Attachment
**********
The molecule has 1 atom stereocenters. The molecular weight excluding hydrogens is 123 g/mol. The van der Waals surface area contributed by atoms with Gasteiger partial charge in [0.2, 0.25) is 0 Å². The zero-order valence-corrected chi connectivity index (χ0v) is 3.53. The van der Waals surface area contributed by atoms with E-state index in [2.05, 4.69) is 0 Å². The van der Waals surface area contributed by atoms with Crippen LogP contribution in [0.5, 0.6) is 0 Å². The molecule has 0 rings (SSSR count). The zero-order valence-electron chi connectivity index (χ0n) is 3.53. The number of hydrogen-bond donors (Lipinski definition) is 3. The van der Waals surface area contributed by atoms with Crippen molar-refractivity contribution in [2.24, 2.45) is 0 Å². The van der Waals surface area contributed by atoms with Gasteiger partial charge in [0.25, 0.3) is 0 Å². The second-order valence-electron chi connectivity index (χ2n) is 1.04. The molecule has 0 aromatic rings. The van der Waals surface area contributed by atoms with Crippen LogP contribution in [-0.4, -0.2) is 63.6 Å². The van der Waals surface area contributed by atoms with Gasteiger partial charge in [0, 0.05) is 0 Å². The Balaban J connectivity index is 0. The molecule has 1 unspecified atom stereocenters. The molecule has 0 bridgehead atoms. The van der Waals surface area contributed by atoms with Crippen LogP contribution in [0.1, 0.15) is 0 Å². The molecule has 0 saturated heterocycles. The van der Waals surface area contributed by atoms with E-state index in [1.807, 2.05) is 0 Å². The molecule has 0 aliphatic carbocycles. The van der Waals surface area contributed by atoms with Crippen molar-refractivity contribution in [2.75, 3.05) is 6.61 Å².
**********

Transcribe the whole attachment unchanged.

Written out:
The molecule has 1 atom stereocenters. The molecular weight excluding hydrogens is 123 g/mol. The van der Waals surface area contributed by atoms with Gasteiger partial charge in [0.2, 0.25) is 0 Å². The zero-order valence-corrected chi connectivity index (χ0v) is 3.53. The van der Waals surface area contributed by atoms with E-state index in [2.05, 4.69) is 0 Å². The van der Waals surface area contributed by atoms with Crippen LogP contribution in [0.5, 0.6) is 0 Å². The molecule has 0 rings (SSSR count). The zero-order valence-electron chi connectivity index (χ0n) is 3.53. The number of hydrogen-bond donors (Lipinski definition) is 3. The van der Waals surface area contributed by atoms with Crippen molar-refractivity contribution in [2.24, 2.45) is 0 Å². The van der Waals surface area contributed by atoms with Gasteiger partial charge in [0.25, 0.3) is 0 Å². The second-order valence-electron chi connectivity index (χ2n) is 1.04. The molecule has 0 aromatic rings. The van der Waals surface area contributed by atoms with Crippen LogP contribution in [-0.4, -0.2) is 63.6 Å². The van der Waals surface area contributed by atoms with Gasteiger partial charge in [0, 0.05) is 0 Å². The Balaban J connectivity index is 0. The molecule has 1 unspecified atom stereocenters. The molecule has 0 bridgehead atoms. The van der Waals surface area contributed by atoms with Crippen LogP contribution in [0.1, 0.15) is 0 Å². The molecule has 0 saturated heterocycles. The van der Waals surface area contributed by atoms with E-state index in [1.807, 2.05) is 0 Å². The molecule has 0 aliphatic carbocycles. The van der Waals surface area contributed by atoms with Crippen molar-refractivity contribution in [2.75, 3.05) is 6.61 Å².